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Tag Archive: set decoration


Review by C.J. Bunce

Arsenic and Old Lace?  Truth is often stranger, darker, and more insidious than fiction.  Where the classic horror comedy dramaticized the historic use of arsenic as poison via elderberry wine, a routine use of the substance killed an incalculable number of people, probably at least in the tens of thousands, over the course of a little more than a century.  Imagine everything around you right now that is printed in the color green is printed with an ink which, if you brush against it, inhale it, touch it, or ingest even a minute amount of it, would kill you violently?  A recent scholarly account weaves together a tale of 18th-19th century science and psychology, beauty, style, and design, products liability and corporate greed, political cartoonists and iconic leaders of art history, and a scholarly account of an artform and staple of the arts and crafts movement in the most unlikely of collisions with day-to-day life.  Lucinda Dickens Hawksley’s Bitten By Witch Fever: Wallpaper & Arsenic in the Victorian Home is a book about wallpaper.  And it could be the most surprising and intriguing book you read this year.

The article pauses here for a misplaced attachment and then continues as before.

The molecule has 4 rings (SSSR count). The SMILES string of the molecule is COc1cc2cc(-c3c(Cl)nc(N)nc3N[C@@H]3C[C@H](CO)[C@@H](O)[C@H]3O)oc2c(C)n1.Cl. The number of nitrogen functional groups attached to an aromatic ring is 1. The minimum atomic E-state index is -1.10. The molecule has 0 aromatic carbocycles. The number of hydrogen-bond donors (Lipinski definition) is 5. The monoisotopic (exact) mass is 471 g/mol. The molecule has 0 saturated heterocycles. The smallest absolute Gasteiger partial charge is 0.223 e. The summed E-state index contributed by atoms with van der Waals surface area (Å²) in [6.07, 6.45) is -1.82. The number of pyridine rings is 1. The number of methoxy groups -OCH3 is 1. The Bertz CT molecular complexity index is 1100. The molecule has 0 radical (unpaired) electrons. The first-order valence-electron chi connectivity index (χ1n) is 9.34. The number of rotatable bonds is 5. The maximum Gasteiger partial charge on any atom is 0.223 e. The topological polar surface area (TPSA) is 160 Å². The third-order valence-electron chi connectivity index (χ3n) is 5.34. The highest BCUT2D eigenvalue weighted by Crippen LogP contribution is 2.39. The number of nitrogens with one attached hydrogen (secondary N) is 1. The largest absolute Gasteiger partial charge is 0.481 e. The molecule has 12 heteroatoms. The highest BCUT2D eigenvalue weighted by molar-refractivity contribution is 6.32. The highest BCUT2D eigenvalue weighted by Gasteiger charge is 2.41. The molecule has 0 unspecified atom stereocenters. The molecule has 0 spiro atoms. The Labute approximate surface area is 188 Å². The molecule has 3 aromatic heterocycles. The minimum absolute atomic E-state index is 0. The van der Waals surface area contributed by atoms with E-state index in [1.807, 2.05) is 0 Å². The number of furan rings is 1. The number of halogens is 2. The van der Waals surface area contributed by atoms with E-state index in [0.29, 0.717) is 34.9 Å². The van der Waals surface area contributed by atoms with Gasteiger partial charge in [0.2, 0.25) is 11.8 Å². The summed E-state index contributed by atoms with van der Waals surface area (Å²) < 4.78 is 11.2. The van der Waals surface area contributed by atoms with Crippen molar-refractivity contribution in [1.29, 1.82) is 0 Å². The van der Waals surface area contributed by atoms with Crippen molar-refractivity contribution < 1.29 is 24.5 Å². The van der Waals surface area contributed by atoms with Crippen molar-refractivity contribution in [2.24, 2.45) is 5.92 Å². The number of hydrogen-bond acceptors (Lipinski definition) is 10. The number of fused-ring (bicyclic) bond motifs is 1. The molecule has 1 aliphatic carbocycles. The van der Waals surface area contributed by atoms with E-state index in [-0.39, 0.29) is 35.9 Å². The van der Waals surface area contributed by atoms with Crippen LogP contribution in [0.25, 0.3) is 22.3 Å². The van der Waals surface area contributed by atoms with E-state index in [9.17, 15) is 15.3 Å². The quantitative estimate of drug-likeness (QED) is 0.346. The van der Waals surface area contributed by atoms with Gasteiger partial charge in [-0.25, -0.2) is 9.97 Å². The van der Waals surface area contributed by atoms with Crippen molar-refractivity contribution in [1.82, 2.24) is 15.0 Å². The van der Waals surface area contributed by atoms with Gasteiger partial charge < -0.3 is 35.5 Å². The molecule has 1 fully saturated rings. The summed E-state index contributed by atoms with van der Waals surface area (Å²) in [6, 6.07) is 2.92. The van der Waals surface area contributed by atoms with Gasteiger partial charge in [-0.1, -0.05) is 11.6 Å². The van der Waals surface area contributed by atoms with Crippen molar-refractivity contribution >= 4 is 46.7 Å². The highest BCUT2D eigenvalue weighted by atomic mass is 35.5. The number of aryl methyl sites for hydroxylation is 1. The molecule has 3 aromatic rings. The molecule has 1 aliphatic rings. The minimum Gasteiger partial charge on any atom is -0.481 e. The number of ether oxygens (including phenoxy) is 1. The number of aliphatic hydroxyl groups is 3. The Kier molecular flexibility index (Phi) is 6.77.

At one level Bitten by Witch Fever could be a useful tool–included in its pages are facsimiles, and thankfully only facsimiles, of 275 color wallpapers from the 19th century.  It’s almost unprecedented and an ideal sourcebook for the period, for local or commercial set decorators, or for any artists and designers attempting to recreate in any medium the average household of the day or the most opulent business setting.  Yet each of the papers represented was tested by current scientists to include arsenic.  Predominantly tied to greens of a century of wallpaper style and taste, ultimately arsenic would be worked by designers into a broad spectrum of the color palette.  But mankind has known the harm of arsenic going back to ancient times, right?  It’s the complexity of the “Why?” that art and social historian (and Charles Dickens’ great-great-great granddaughter) Hawksley wrestles with in revisiting the use of arsenic in all its forms: as domestic poison, as health tonic, as pigment enhancer, and as murder weapon, and its rise in production with the rise of fashion of decorative wallpaper.  But why “witch fever”?  That reference in the title was from a comment by apologist William Morris–the arts and crafts movement innovator artiste–who also inherited from his father one of the few mines that produced arsenic.  To brush off arsenic safety scaremongers, he had responded, “As to the arsenic scare a greater folly it is hardly possible to imagine: the doctors were bitten as people were bitten by the witch fever.”  In part, the realities were fuzzy: many people lived with wallpaper with no ill effects, and yet others sleeping in a closed room with wall-to-wall arsenic coated papers would become violently ill.  Hawksley identifies cases of alleged crimes, court cases, alleged murders, and attempts to halt arsenic use.  Throughout the 19th century political cartoonists drew cartoons mocking the public’s continuing use of the poison in daily life.  Many of these cartoons are also included in the book.